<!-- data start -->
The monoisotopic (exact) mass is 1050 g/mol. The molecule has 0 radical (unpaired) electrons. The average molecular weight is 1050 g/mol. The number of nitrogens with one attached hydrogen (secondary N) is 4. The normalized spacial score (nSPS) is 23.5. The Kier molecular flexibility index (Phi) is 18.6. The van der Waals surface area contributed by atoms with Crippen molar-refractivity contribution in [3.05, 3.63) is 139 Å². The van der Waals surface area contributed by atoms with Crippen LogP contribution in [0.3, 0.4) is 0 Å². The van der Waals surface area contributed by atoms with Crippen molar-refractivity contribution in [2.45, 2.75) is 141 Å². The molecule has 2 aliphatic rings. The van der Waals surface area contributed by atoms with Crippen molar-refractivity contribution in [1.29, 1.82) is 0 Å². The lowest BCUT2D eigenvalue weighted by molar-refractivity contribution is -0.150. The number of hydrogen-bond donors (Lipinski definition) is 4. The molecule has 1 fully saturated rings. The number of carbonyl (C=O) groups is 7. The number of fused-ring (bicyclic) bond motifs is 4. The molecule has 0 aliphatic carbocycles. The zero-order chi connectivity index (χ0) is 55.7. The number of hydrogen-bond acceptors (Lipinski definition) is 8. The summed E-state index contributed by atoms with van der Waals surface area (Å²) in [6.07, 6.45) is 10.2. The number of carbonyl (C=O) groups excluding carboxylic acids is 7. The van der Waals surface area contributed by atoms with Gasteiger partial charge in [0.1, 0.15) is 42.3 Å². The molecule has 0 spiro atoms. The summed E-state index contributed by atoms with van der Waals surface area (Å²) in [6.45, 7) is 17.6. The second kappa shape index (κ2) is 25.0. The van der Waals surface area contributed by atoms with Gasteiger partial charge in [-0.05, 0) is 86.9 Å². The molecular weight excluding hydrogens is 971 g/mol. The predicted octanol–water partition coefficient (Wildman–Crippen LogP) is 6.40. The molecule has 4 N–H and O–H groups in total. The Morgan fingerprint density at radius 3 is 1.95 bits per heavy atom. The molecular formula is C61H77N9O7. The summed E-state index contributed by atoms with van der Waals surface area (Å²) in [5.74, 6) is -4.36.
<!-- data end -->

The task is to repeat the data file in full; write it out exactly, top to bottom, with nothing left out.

The monoisotopic (exact) mass is 1050 g/mol. The molecule has 0 radical (unpaired) electrons. The average molecular weight is 1050 g/mol. The number of nitrogens with one attached hydrogen (secondary N) is 4. The normalized spacial score (nSPS) is 23.5. The Kier molecular flexibility index (Phi) is 18.6. The van der Waals surface area contributed by atoms with Crippen molar-refractivity contribution in [3.05, 3.63) is 139 Å². The van der Waals surface area contributed by atoms with Crippen LogP contribution in [0.3, 0.4) is 0 Å². The van der Waals surface area contributed by atoms with Crippen molar-refractivity contribution in [2.45, 2.75) is 141 Å². The molecule has 2 aliphatic rings. The van der Waals surface area contributed by atoms with Crippen molar-refractivity contribution in [1.29, 1.82) is 0 Å². The lowest BCUT2D eigenvalue weighted by molar-refractivity contribution is -0.150. The number of hydrogen-bond donors (Lipinski definition) is 4. The molecule has 1 fully saturated rings. The number of carbonyl (C=O) groups is 7. The number of fused-ring (bicyclic) bond motifs is 4. The molecule has 0 aliphatic carbocycles. The zero-order chi connectivity index (χ0) is 55.7. The number of hydrogen-bond acceptors (Lipinski definition) is 8. The summed E-state index contributed by atoms with van der Waals surface area (Å²) in [6.07, 6.45) is 10.2. The number of carbonyl (C=O) groups excluding carboxylic acids is 7. The van der Waals surface area contributed by atoms with Gasteiger partial charge in [0.1, 0.15) is 42.3 Å². The molecule has 0 spiro atoms. The summed E-state index contributed by atoms with van der Waals surface area (Å²) in [6.45, 7) is 17.6. The second kappa shape index (κ2) is 25.0. The van der Waals surface area contributed by atoms with Gasteiger partial charge in [-0.05, 0) is 86.9 Å². The molecular weight excluding hydrogens is 971 g/mol. The predicted octanol–water partition coefficient (Wildman–Crippen LogP) is 6.40. The molecule has 4 N–H and O–H groups in total. The Morgan fingerprint density at radius 3 is 1.95 bits per heavy atom. The molecular formula is C61H77N9O7. The summed E-state index contributed by atoms with van der Waals surface area (Å²) in [5.74, 6) is -4.36.